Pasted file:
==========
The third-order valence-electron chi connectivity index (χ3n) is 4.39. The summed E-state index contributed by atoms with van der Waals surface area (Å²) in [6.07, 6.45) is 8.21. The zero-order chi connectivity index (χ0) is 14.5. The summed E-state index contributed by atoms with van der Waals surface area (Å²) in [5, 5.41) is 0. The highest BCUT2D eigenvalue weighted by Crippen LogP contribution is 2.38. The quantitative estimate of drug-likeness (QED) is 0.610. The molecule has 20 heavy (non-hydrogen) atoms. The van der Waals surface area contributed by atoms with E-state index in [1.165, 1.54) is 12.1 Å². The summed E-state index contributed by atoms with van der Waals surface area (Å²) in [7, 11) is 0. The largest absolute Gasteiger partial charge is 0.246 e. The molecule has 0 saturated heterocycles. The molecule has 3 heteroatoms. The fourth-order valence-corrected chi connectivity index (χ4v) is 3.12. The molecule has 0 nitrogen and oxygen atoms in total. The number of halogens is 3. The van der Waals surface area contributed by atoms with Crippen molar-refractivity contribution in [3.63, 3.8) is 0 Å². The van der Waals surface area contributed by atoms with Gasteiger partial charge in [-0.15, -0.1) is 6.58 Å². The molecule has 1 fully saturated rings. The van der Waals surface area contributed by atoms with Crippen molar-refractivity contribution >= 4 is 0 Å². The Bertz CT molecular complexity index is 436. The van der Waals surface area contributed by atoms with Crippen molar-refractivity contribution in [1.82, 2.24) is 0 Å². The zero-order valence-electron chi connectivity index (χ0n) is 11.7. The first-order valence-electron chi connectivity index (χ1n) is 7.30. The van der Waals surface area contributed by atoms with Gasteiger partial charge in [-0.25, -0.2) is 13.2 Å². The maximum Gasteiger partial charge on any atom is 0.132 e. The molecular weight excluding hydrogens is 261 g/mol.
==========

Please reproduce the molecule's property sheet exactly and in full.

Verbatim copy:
The third-order valence-electron chi connectivity index (χ3n) is 4.39. The summed E-state index contributed by atoms with van der Waals surface area (Å²) in [6.07, 6.45) is 8.21. The zero-order chi connectivity index (χ0) is 14.5. The summed E-state index contributed by atoms with van der Waals surface area (Å²) in [5, 5.41) is 0. The highest BCUT2D eigenvalue weighted by Crippen LogP contribution is 2.38. The quantitative estimate of drug-likeness (QED) is 0.610. The molecule has 20 heavy (non-hydrogen) atoms. The van der Waals surface area contributed by atoms with E-state index in [1.165, 1.54) is 12.1 Å². The summed E-state index contributed by atoms with van der Waals surface area (Å²) in [7, 11) is 0. The largest absolute Gasteiger partial charge is 0.246 e. The molecule has 0 saturated heterocycles. The molecule has 3 heteroatoms. The fourth-order valence-corrected chi connectivity index (χ4v) is 3.12. The molecule has 0 nitrogen and oxygen atoms in total. The number of halogens is 3. The van der Waals surface area contributed by atoms with Crippen molar-refractivity contribution in [3.63, 3.8) is 0 Å². The van der Waals surface area contributed by atoms with Gasteiger partial charge in [-0.15, -0.1) is 6.58 Å². The molecule has 1 fully saturated rings. The van der Waals surface area contributed by atoms with Crippen molar-refractivity contribution >= 4 is 0 Å². The Bertz CT molecular complexity index is 436. The van der Waals surface area contributed by atoms with Crippen molar-refractivity contribution in [1.82, 2.24) is 0 Å². The zero-order valence-electron chi connectivity index (χ0n) is 11.7. The first-order valence-electron chi connectivity index (χ1n) is 7.30. The van der Waals surface area contributed by atoms with Gasteiger partial charge in [-0.25, -0.2) is 13.2 Å². The maximum Gasteiger partial charge on any atom is 0.132 e. The molecular weight excluding hydrogens is 261 g/mol.